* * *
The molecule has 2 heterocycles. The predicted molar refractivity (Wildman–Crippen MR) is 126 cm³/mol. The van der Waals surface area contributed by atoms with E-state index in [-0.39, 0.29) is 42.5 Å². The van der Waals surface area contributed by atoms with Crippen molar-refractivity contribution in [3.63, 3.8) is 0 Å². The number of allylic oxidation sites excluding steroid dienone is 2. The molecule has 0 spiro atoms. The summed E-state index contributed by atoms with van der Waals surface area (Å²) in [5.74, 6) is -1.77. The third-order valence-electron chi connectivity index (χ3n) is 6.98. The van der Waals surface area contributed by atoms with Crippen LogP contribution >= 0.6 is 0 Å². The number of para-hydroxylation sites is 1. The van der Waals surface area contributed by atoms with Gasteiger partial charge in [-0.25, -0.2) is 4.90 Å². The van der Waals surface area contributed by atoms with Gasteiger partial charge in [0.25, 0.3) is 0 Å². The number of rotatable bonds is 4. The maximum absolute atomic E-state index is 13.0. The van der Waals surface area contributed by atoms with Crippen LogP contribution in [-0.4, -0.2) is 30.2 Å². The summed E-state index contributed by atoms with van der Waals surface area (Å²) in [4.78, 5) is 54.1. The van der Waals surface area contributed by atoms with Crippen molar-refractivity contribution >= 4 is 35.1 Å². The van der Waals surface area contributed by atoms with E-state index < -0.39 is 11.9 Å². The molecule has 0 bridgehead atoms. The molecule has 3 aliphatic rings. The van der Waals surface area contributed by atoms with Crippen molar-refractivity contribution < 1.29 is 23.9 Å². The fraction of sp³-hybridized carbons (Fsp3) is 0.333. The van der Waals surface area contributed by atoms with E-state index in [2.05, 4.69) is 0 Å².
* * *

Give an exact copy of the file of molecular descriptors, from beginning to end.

The molecule has 2 heterocycles. The predicted molar refractivity (Wildman–Crippen MR) is 126 cm³/mol. The van der Waals surface area contributed by atoms with E-state index in [-0.39, 0.29) is 42.5 Å². The van der Waals surface area contributed by atoms with Crippen molar-refractivity contribution in [3.63, 3.8) is 0 Å². The number of allylic oxidation sites excluding steroid dienone is 2. The molecule has 0 spiro atoms. The summed E-state index contributed by atoms with van der Waals surface area (Å²) in [5.74, 6) is -1.77. The third-order valence-electron chi connectivity index (χ3n) is 6.98. The van der Waals surface area contributed by atoms with Crippen LogP contribution >= 0.6 is 0 Å². The number of para-hydroxylation sites is 1. The van der Waals surface area contributed by atoms with Gasteiger partial charge in [-0.25, -0.2) is 4.90 Å². The van der Waals surface area contributed by atoms with Gasteiger partial charge in [0.25, 0.3) is 0 Å². The number of rotatable bonds is 4. The maximum absolute atomic E-state index is 13.0. The van der Waals surface area contributed by atoms with Crippen LogP contribution in [-0.4, -0.2) is 30.2 Å². The summed E-state index contributed by atoms with van der Waals surface area (Å²) in [4.78, 5) is 54.1. The van der Waals surface area contributed by atoms with Crippen molar-refractivity contribution >= 4 is 35.1 Å². The van der Waals surface area contributed by atoms with E-state index < -0.39 is 11.9 Å². The molecule has 0 bridgehead atoms. The molecule has 3 aliphatic rings. The van der Waals surface area contributed by atoms with Crippen molar-refractivity contribution < 1.29 is 23.9 Å². The fraction of sp³-hybridized carbons (Fsp3) is 0.333. The van der Waals surface area contributed by atoms with E-state index in [2.05, 4.69) is 0 Å².